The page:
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Ann Oncol. 1997;8 Suppl 2:17-24.

Classification of T-cell and NK-cell neoplasms based on the REAL classification.

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Hematopathology Section, Laboratory of Pathology, National Cancer Institute, Bethesda, MD, USA.


Mature or peripheral T-cell lymphomas are uncommon, accounting for only 10%-15% of all non-Hodgkin's lymphomas. The classification of these neoplasms has been controversial. In contrast to B-cell lymphomas, cytologic grade has not been very useful in predicting the clinical course. This finding may result from the generally aggressive clinical course associated with T-cell lymphomas. Prior studies have suggested that stage of disease may be more important than cytologic subtype. Clinical presentation is very important in the classification of T-cell malignancies. For T-cell lymphomas, cytologic features alone are not sufficient to distinguish among disease entities. For example, adult T-cell leukemia/lymphoma (ATLL) often cannot be distinguished morphologically from HTLV-1-negative T-cell lymphomas. Most extranodal T-cell lymphomas appear to be derived from cytotoxic T cells, which express perforin, TIA-1, and granzyme B. Three broad groups of T-cell malignancies can be identified: (1) leukemic or systemic disease; (2) nodal disease; (3) extranodal disease. Anaplastic large-cell lymphoma (ALCL) is probably the single most common subtype of T-cell lymphoma. Classical ALCL should be distinguished from primary cutaneous ALCL (CD30+ lymphoproliferative disease of the skin), which is a distinct disease entity.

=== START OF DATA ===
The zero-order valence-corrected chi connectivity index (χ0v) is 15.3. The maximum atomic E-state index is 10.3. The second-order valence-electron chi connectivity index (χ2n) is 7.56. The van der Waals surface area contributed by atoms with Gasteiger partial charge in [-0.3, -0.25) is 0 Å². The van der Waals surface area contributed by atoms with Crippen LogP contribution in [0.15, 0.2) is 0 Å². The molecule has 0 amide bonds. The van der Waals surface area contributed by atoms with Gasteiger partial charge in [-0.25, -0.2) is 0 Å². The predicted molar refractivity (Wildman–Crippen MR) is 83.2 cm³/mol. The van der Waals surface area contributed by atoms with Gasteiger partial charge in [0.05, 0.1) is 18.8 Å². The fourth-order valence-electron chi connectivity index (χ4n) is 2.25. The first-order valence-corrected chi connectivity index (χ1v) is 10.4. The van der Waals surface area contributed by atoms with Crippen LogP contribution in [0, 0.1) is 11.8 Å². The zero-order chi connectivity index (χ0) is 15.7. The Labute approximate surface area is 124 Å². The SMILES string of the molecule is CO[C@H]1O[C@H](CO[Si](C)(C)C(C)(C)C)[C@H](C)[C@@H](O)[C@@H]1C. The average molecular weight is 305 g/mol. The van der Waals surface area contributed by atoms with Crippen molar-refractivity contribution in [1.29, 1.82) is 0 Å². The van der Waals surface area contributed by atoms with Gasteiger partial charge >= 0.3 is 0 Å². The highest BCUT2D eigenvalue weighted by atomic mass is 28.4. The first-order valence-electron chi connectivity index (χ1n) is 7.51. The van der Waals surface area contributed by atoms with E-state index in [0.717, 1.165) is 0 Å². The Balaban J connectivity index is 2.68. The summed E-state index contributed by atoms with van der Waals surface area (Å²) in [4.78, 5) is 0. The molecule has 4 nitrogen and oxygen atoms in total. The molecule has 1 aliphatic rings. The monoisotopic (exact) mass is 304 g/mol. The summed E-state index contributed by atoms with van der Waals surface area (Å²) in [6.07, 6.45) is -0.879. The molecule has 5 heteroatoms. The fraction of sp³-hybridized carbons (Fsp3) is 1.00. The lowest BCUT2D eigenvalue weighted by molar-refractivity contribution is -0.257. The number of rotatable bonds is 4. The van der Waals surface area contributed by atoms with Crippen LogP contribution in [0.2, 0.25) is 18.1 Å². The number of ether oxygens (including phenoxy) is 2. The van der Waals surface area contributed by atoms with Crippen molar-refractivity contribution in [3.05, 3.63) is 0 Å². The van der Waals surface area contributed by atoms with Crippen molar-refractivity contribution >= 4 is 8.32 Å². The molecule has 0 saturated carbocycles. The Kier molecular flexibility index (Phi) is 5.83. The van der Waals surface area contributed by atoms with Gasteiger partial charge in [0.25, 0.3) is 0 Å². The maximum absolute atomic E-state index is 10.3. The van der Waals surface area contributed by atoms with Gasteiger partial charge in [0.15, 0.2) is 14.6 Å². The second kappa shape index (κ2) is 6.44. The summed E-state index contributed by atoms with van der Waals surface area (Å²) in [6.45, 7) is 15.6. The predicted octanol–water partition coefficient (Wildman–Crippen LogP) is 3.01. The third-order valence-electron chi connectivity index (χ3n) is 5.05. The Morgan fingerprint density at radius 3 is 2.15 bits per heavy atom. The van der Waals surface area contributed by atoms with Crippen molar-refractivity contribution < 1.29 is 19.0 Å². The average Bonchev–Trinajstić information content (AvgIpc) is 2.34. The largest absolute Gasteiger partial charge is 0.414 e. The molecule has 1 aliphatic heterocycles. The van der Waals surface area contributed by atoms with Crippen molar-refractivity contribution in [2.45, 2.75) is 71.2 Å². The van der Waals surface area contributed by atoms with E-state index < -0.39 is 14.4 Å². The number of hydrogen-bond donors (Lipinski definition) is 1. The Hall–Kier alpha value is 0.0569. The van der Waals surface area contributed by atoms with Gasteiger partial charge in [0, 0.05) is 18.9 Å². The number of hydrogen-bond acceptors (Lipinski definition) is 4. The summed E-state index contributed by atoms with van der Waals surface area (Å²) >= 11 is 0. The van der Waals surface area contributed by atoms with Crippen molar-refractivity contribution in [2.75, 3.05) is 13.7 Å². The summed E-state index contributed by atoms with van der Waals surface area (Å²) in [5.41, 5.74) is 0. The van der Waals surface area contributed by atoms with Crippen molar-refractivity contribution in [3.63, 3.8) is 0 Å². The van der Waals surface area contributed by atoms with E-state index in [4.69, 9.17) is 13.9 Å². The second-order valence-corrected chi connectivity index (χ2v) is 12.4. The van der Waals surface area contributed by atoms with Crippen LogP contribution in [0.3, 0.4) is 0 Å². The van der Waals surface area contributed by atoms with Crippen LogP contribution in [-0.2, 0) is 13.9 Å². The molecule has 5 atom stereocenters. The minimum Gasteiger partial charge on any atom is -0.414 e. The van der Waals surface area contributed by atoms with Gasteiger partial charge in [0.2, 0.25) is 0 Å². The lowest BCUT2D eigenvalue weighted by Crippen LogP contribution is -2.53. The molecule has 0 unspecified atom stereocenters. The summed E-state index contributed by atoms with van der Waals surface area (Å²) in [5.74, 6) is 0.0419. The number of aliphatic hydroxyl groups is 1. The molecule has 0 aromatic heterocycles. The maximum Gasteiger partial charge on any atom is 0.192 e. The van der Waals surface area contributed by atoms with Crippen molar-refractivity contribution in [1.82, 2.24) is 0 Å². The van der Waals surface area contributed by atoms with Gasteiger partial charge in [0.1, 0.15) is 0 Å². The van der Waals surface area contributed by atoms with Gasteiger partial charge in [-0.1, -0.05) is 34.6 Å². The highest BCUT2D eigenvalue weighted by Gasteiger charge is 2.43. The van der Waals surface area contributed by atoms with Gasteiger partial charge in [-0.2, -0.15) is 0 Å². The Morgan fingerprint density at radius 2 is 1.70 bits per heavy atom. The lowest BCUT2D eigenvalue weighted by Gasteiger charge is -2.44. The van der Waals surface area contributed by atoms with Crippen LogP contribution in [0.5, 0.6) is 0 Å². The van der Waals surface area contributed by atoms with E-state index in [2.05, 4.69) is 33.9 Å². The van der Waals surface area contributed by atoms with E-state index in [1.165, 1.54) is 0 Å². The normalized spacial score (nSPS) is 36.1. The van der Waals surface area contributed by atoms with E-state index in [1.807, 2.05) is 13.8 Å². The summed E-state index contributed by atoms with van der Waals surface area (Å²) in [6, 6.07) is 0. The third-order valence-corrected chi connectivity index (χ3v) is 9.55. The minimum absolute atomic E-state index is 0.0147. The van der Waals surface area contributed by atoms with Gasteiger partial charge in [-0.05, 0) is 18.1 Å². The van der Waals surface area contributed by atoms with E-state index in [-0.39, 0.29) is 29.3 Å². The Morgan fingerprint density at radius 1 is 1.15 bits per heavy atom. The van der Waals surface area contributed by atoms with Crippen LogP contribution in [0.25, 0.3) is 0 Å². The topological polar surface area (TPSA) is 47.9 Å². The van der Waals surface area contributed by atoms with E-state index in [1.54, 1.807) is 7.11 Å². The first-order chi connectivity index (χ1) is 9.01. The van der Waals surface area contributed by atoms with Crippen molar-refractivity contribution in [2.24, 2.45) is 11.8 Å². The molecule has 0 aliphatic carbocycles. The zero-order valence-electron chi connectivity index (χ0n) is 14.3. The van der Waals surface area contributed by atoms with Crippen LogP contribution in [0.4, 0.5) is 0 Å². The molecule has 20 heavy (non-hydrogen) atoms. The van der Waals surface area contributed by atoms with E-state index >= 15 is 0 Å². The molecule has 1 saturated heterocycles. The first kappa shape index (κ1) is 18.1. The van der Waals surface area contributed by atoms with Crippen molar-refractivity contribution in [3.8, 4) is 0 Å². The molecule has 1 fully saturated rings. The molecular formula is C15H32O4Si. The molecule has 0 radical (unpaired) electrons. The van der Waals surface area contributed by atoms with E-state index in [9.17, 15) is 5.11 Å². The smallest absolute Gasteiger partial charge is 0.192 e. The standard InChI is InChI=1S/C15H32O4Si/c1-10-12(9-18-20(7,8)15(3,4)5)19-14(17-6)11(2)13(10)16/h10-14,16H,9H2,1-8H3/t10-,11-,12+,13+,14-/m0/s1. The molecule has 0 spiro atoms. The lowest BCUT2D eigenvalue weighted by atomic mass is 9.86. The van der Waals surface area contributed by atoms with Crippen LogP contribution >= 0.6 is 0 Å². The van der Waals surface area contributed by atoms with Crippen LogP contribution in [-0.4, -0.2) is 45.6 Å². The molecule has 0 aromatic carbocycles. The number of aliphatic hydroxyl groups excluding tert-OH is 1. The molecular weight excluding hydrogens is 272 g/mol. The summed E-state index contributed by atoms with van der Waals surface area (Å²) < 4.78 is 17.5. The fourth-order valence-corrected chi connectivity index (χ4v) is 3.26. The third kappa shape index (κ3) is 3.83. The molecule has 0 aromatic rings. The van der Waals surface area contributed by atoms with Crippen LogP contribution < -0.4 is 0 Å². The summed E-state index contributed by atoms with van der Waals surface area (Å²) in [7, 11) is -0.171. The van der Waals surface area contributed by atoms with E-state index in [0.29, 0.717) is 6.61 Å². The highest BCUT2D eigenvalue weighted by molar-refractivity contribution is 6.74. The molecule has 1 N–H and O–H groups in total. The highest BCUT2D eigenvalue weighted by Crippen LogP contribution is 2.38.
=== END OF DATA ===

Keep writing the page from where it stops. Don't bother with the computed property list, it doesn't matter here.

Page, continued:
[Indexed for MEDLINE]

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